13 March, 2006

Why So Many Americans Take an Anti-DP World Position

(Sorry, more DP World commentary, --AARGH!-- but I hope to offer something new.)

It's obvious why politicians in the US have jumped on the anti-DP World bandwagon, but why has the average American done so, with polls showing up to 3/4 believing all that crazy rhetoric? As an American I hope I can shed some light on this. To start with, however, I should declare my own bias. I am of the view that there is no rationale whatsoever to oppose the original decision by US authorities to approve the DP World takeover of P & O operations in the U.S. I won't attempt to argue this point, except to urge anyone who would differ to read more about and research the issue at any respectable news site.

So, I'm coming from a position that holds there was no justifiable reason for American opposition to that deal. What I aim to do beyond that is offer a plausible explanation for the American position.

I proceed by way of an analogy and an anecdote:

A few years ago there was a bit of a fuss about the prospect of a Chinese entity taking over some operations in a California port. It seemed a sensitive issue considering the port in question was home to one of the US military's main Pacific fleets. I remember thinking it would be insane (from an American perspective) for such a deal to go through. Why? Well, at that time China seemed to be emerging more and more as a potentially unfriendly rival to the US in a variety of spheres. It seemed simple logic not to handover control of such a sensitive facility to a potential enemy.

Ask me today what eventually happened with that deal and I must sheepishly confess, I have no idea! It never reached the level of hysterics that the DP World matter has--it probably wasn't an election year. But more importantly I never took the time to really look at the issue. I just heeded a gut-reaction.

"So, what was that all about?" I ask myself today. Why did I so easily jump to conclusions? Was it racism? Did or do I dislike Chinese? I would not like to think that was a factor--certainly not a critical one. I had no particular interest in China but at the same time I had nothing against the Chinese in any racial sense.

Was I being overly patriotic and defensive? Well, yes, I would say that was part of it. I was uncomfortable with the fact that China seemed to be challenging America on so many fronts.

Was there a level of ignorance on my part? Absolutely. I never really dug into to the story to find out the ins and outs. I more or less just followed the headlines.

Was I indifferent to what might have been any Chinese perspective? Totally, and this I think was the heart of the matter. It never even occurred to me that I might want to look at it from a Chinese perspective. Were they not entitled to persue profitable business opportunities just as any American company was? Could they even have had something to offer the US by whatever acumen they had in the field? I never thought for a moment to consider such things.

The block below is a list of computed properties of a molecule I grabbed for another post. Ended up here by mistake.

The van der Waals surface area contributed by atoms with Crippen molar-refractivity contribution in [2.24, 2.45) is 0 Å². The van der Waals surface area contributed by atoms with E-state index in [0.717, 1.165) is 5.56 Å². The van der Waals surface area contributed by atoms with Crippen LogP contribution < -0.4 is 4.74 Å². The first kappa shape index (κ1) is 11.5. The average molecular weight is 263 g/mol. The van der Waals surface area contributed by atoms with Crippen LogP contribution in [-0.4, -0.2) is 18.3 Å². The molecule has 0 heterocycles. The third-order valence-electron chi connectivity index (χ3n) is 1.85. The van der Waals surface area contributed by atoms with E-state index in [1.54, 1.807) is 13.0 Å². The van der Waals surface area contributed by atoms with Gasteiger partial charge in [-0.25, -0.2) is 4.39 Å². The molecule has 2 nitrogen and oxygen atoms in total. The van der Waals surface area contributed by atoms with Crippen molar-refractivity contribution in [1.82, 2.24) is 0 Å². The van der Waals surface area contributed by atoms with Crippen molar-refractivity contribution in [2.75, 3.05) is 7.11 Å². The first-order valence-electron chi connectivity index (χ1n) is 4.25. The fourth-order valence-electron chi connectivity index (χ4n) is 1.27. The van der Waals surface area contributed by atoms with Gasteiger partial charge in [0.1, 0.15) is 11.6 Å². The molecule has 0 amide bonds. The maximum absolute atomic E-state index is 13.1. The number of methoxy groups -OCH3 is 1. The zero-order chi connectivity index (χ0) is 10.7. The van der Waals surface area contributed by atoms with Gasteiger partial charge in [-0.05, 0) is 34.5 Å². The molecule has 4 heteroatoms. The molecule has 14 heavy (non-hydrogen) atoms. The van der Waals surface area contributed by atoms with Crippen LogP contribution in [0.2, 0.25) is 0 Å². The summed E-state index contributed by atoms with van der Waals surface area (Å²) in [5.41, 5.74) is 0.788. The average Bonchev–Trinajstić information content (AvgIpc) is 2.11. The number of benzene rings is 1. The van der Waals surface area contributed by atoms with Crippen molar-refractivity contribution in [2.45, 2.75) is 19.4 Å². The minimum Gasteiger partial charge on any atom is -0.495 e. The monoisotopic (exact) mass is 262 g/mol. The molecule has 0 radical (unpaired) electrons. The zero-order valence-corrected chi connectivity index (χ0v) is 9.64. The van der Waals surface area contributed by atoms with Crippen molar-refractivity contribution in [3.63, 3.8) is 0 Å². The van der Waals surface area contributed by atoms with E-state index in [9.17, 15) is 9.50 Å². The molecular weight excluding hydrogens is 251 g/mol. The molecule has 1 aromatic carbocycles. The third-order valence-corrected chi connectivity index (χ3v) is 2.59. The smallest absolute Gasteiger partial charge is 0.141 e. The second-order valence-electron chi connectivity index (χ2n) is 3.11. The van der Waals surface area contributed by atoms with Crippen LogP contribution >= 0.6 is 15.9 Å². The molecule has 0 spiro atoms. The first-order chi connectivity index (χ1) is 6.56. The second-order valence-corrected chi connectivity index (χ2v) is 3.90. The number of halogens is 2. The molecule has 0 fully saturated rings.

Fast-forward to the present and DP World. I live in the UAE. I see things from a UAE perspective as much as, if not more than, an American perspective. But back in America, it is the rare individual who would see or even consider the perspective that we, being here, take for granted.

This, I think, explains part of this wierd phenomenon of Americans feeling so threatened when there are no objective facts to support such a position. It is not only ignorance--a little reading up on the issue would clear that up--but a mindset that makes it almost impossible to view things from the other side. This explains the problem to a degree, but certainly doesn't justify it. If we in the UAE can avoid being defensive in return, then we might find a few ways to get the average American to be less egocentric. The calls for Oprah to come and do a show here are certainly a step in that direction.

And if you're not sick of reading about this topic--actually its a great issue, but who has time to keep up with it?--then see also Don't bash America... promote Dubai.

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3 comments:

urbanite82 said...

As an American living in Dubai, I agree with your point about taking "the other perspective" for granted...I believe that it is a big mistake on the US's part to turn down this deal...I think that a lot of the hype back home also has to do with the fact that "we" (the blind sheep part of "we" that is) were pretty much scared into distrusting all things 'Arab' after 9/11, by the media and all those crazy color coded alerts, unfortunately. And ofcourse, the majority of "us" don't take the time to do our own research because "we" eat whatever the bogus media feeds "us".

John B. Chilton said...

Dear BD:

The more I read your stuff the more I find to like. I like your style. Terrifically well thought out and articulated post.

I've added some technorati tags in hopes of bringing in more readers who might not otherwise find it. You'll get a link over at Emirates Economist, too.

Trying my best to adopt your eternal optimism, I am,

JC

BD said...

Thanks for the tags. I'm gradually trying to get more familiar with Technorati but it seems a bit of a chore to set everything up.

Optimism... It can be so easy to criticize one's own (country, family, etc.). The tendency is to want to shout "What's wrong with America!" But I want to try to be more balanced. Just being American doesn't qualify me to pass judgement on America. I need just as much to be non-judgemental as I hope any non-American would be.

I'm also very much impressed by the non-confrontational approach of the UAE government on this issue--at least in public. If they can take the high ground then we too as citizens and residents of the UAE can as well.

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